Here’s what other YB fans thought…

img 0737Roopi -  Yoga Teacher, Sweetheart

“I think running and owning the studio would be really challenging, because the offerings would vary so greatly from person to person.  It’s a popular idea in the US and I practiced in a studio there once, the standard donation is $10.  I would pay a minimum of $10 – $20, but would be inclined to pay even more for a brilliant teacher”.



img 0736acqueline - Director of  21 Days, Designer, Yoga Teacher, Mum, Stunner

“I think it’s a clever idea being the first donation based studio in Sydney, it will probably be successful because of this.  Yogi’s in town will definitely support it.  I’d pay between $10 – $15”.



img 0738Charmaine ‘The Char’– Director of Yogi Pins, Yoga Teacher, Architect, Blogger, Happening

“I think it’s really great.  A good opportunity to give back to the community, so people who can’t normally afford to practice can.  However, from a business perspective I don’t know how it would work. I would definitely go, especially if I resonated with the teachers.  I would pay $10”.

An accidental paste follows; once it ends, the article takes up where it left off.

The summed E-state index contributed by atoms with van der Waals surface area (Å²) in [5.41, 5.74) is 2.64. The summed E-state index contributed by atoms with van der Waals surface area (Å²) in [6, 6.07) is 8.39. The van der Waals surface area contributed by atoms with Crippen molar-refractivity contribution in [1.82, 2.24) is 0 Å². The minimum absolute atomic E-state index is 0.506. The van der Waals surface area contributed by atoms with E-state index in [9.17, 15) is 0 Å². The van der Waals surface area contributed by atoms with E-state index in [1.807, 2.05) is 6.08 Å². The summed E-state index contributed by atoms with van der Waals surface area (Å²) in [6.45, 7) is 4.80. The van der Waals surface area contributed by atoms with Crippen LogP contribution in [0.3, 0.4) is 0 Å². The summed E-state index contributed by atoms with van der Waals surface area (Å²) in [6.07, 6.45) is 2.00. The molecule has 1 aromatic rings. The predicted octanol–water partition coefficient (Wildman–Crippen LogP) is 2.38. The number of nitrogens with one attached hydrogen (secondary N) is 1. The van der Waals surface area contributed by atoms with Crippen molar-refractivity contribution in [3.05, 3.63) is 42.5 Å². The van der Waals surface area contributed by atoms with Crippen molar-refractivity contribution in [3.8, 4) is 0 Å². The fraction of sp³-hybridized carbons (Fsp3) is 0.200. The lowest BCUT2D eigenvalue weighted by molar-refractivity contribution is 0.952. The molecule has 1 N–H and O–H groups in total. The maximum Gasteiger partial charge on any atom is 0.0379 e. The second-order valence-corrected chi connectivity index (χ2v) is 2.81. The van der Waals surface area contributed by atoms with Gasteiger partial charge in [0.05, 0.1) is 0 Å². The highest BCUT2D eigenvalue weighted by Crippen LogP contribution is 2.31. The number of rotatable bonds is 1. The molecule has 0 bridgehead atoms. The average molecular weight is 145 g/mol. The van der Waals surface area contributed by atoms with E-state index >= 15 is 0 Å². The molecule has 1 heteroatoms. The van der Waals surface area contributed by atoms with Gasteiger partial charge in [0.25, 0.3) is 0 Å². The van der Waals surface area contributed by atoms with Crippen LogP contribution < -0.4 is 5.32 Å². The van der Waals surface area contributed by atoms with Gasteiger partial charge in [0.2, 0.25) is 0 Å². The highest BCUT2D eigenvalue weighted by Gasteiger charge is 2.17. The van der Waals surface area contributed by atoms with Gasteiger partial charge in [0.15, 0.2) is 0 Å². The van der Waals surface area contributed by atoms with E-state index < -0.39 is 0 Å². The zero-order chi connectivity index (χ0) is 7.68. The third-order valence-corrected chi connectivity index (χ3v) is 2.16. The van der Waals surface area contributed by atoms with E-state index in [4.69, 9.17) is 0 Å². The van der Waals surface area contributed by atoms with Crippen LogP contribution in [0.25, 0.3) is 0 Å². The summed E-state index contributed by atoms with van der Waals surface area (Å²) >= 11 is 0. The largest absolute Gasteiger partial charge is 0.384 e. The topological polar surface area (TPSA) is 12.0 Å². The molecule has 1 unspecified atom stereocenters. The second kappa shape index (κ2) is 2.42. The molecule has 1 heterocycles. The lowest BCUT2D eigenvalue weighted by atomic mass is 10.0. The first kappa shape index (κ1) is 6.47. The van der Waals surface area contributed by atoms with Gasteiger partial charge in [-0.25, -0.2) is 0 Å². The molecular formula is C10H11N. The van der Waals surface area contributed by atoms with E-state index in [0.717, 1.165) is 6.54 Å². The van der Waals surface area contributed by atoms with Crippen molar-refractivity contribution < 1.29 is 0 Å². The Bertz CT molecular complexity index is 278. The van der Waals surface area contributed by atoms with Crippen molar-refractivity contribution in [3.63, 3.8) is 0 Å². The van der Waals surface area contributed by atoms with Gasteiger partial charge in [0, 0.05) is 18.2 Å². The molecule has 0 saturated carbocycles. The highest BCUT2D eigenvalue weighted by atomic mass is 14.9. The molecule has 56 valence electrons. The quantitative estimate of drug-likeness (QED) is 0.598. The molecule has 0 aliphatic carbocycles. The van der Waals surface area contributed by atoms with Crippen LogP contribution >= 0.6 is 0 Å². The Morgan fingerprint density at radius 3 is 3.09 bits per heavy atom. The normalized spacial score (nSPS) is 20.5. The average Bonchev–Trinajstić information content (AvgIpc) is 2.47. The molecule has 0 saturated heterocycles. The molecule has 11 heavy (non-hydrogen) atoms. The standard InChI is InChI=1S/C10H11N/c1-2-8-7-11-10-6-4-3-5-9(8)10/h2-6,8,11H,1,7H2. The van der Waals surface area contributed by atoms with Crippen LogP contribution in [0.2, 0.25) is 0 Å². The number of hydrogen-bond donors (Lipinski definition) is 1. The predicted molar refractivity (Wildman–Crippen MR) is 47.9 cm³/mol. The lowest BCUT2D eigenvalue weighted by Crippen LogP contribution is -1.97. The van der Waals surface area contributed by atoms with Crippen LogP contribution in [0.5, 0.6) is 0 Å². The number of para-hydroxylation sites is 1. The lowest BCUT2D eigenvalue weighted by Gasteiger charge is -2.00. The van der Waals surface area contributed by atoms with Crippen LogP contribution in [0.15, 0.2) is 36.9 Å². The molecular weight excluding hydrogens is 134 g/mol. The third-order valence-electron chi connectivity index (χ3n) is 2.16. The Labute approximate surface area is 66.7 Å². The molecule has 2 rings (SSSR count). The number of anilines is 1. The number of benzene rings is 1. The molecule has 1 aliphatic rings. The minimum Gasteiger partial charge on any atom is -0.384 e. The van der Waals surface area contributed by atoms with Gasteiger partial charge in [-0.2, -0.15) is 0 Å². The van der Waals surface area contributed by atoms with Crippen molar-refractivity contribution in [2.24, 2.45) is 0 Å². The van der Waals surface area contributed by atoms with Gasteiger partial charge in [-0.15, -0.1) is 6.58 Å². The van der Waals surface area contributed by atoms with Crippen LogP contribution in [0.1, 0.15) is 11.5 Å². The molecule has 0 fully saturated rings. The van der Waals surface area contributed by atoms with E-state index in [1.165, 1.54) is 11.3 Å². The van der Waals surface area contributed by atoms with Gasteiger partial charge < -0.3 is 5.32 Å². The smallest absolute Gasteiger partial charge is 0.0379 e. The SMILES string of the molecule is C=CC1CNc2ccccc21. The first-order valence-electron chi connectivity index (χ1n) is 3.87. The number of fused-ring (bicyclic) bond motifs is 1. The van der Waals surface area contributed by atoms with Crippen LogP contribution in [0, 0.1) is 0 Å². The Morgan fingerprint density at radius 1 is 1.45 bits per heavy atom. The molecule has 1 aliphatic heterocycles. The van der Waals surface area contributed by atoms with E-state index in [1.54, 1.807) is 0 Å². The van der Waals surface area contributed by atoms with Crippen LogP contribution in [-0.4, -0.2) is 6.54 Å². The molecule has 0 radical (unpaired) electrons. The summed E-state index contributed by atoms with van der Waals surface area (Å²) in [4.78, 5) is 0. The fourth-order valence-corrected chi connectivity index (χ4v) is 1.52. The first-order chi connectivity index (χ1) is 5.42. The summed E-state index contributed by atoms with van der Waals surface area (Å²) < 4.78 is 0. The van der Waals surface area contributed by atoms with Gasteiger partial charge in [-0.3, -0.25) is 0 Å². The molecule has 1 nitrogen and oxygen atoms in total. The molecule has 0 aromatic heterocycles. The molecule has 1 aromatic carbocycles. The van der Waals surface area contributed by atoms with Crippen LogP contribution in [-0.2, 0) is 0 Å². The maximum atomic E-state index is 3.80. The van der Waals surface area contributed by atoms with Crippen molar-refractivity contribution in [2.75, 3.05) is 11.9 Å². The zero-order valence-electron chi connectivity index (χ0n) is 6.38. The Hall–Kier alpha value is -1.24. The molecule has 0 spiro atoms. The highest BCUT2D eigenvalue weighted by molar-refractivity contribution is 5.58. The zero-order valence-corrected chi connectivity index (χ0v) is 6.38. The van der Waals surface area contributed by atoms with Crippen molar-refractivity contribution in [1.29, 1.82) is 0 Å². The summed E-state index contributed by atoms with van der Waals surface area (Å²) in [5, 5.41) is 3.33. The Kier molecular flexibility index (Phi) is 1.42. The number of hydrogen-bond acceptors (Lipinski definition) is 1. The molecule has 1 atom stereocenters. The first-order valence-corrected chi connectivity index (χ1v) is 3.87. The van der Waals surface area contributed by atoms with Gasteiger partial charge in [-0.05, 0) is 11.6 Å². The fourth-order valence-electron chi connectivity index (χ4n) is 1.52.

img 0735Mark– Owner Mantra Yoga, Master Yoga Teacher, Inspiring

“Great concept and idea.  I’m not sure if consciousness of the community is quite ready, but I will be interested to see how it pans out.  It’s a real invitation for people to be more conscious.  The energy of giving and receiving is important in yoga.  When you see the guru it’s traditional to give something, a flower, small gift.  It highlights the importance of Shakti and Shiva, the eternal dance of energy and consciousness. I would pay $20 for a one off class, but if it was a master class I would be inclined to pay $60 – $80 depending on what I was learning”.


What’s yoga worth to you?

Photos thanks to Pinterest 

Follow Barefoot Yoga on Facebook for more news about their opening schedule..